Your friend is thinking about a tax provision that was changed many, many years ago. You are almost right - -In general sellers can exclude from income up to $250,000 (for a single filer) and $500,000 (for joint return) in profit from the sale of a principal residence if they lived in that property for at least two years during the 5 year period ending on the date of the sale. There are a number of different tests/caveats/exceptions & computations that go into determining eligibility and profit/gain. For more info consult a tax adviser. Also, check the IRS website http://(www.irs.gov) and Publication 523 - "Selling Your Home."
On an Investment property, you can roll over any gains using a 1031 Tax Exchange ( or "Starker" exchange). There are limits on time to find and buy the new property, and definitions for 'like' properties. Definitely talk to a tax attorney.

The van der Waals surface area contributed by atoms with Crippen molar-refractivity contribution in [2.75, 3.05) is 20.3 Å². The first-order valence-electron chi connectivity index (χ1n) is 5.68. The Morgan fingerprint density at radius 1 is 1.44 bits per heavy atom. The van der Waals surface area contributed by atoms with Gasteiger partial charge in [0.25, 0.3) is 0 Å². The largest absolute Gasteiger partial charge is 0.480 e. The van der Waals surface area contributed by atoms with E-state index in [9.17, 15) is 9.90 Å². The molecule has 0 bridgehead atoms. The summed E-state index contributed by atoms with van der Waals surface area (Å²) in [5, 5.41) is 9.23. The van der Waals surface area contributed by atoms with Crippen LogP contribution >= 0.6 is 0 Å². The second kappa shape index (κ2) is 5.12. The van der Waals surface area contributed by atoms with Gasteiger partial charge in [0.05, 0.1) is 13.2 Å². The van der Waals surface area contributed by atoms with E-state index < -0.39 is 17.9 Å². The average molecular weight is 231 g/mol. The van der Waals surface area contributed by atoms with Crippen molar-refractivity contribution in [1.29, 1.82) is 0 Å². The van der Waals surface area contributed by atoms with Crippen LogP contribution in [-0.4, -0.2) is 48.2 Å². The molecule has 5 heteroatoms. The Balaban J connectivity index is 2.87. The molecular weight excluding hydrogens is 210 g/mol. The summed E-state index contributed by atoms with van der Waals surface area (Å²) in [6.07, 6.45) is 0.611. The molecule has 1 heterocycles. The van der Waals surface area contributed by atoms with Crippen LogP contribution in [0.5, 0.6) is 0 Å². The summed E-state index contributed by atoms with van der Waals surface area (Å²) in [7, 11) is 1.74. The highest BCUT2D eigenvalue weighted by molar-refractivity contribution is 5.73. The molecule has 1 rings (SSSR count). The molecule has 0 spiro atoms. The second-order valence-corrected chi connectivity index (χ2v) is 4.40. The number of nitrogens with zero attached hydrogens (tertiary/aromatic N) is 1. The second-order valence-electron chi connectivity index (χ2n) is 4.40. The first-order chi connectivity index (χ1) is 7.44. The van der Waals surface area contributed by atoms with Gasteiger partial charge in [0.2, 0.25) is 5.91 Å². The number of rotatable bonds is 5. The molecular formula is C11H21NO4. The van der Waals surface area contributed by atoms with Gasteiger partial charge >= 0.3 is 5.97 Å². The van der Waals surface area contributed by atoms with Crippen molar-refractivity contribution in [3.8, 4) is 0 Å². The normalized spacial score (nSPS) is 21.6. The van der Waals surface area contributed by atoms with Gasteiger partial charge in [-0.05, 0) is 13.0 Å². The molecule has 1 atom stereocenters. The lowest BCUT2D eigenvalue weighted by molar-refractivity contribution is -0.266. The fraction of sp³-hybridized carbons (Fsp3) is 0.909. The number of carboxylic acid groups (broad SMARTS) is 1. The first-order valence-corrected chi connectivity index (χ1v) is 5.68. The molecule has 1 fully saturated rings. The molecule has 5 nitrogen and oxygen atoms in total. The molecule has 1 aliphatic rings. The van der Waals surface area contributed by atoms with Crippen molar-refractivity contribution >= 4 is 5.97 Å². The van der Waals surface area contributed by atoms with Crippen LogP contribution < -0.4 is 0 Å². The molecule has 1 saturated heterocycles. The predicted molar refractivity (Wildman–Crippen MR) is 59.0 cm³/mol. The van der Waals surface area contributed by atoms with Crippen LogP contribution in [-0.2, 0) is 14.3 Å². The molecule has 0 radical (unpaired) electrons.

On your Primary Residence, if you have inhabited it for 24 of the last 60 months ( please double check the time periods) then you do not have to pay taxes on any profit or equity growth, up to $250K for a single person, or $500K for a couple (again, various legal definitions for "couple")
ALSO, if you have used any portion of your Primary Residence as an office and have declared it to be one on your income taxes, then the formula becomes complex. You will need to speak to a tax attorney and will probably need all your documentation for the last 60 months.
Caveat: This is not legal advice, I am not an attorney, and you should certainly check with an attorney who specializes in taxes before proceding.
Aaron Smith, REALTOR
Both laws are still in affect, but only your rule would apply in this case.
Your friend is referring to what is called a 1031 exchange. A 1031 can only be done if you sold an investment property and are buying a new investment property. They don't work for primary residences.
What you are referring to is up to $250,000 (if single and up to $500,000 for a married couple) in gains being tax free for a homeowner selling their primary residence.
The gains don't have to be rolled into a new home.
I hope this was helpful, and again, he should speak to his tax pro.